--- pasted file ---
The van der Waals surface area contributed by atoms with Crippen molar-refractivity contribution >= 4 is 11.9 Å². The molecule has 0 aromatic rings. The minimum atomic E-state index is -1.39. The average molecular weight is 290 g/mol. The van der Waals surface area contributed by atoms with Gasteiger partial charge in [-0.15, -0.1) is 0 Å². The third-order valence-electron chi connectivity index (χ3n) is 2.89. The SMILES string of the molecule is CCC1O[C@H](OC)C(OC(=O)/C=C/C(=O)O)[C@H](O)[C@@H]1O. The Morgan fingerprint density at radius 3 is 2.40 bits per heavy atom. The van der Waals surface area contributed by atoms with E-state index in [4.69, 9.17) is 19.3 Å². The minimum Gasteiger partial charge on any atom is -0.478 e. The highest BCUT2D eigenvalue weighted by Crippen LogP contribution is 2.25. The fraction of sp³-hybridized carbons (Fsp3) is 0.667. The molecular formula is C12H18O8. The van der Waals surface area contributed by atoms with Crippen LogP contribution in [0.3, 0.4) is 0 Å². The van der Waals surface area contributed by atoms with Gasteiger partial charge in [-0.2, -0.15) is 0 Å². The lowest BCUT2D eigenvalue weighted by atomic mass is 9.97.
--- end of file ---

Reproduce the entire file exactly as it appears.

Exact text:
The van der Waals surface area contributed by atoms with Crippen molar-refractivity contribution >= 4 is 11.9 Å². The molecule has 0 aromatic rings. The minimum atomic E-state index is -1.39. The average molecular weight is 290 g/mol. The van der Waals surface area contributed by atoms with Gasteiger partial charge in [-0.15, -0.1) is 0 Å². The third-order valence-electron chi connectivity index (χ3n) is 2.89. The SMILES string of the molecule is CCC1O[C@H](OC)C(OC(=O)/C=C/C(=O)O)[C@H](O)[C@@H]1O. The Morgan fingerprint density at radius 3 is 2.40 bits per heavy atom. The van der Waals surface area contributed by atoms with E-state index in [4.69, 9.17) is 19.3 Å². The minimum Gasteiger partial charge on any atom is -0.478 e. The highest BCUT2D eigenvalue weighted by Crippen LogP contribution is 2.25. The fraction of sp³-hybridized carbons (Fsp3) is 0.667. The molecular formula is C12H18O8. The van der Waals surface area contributed by atoms with Crippen LogP contribution in [0.3, 0.4) is 0 Å². The van der Waals surface area contributed by atoms with Gasteiger partial charge in [-0.2, -0.15) is 0 Å². The lowest BCUT2D eigenvalue weighted by atomic mass is 9.97.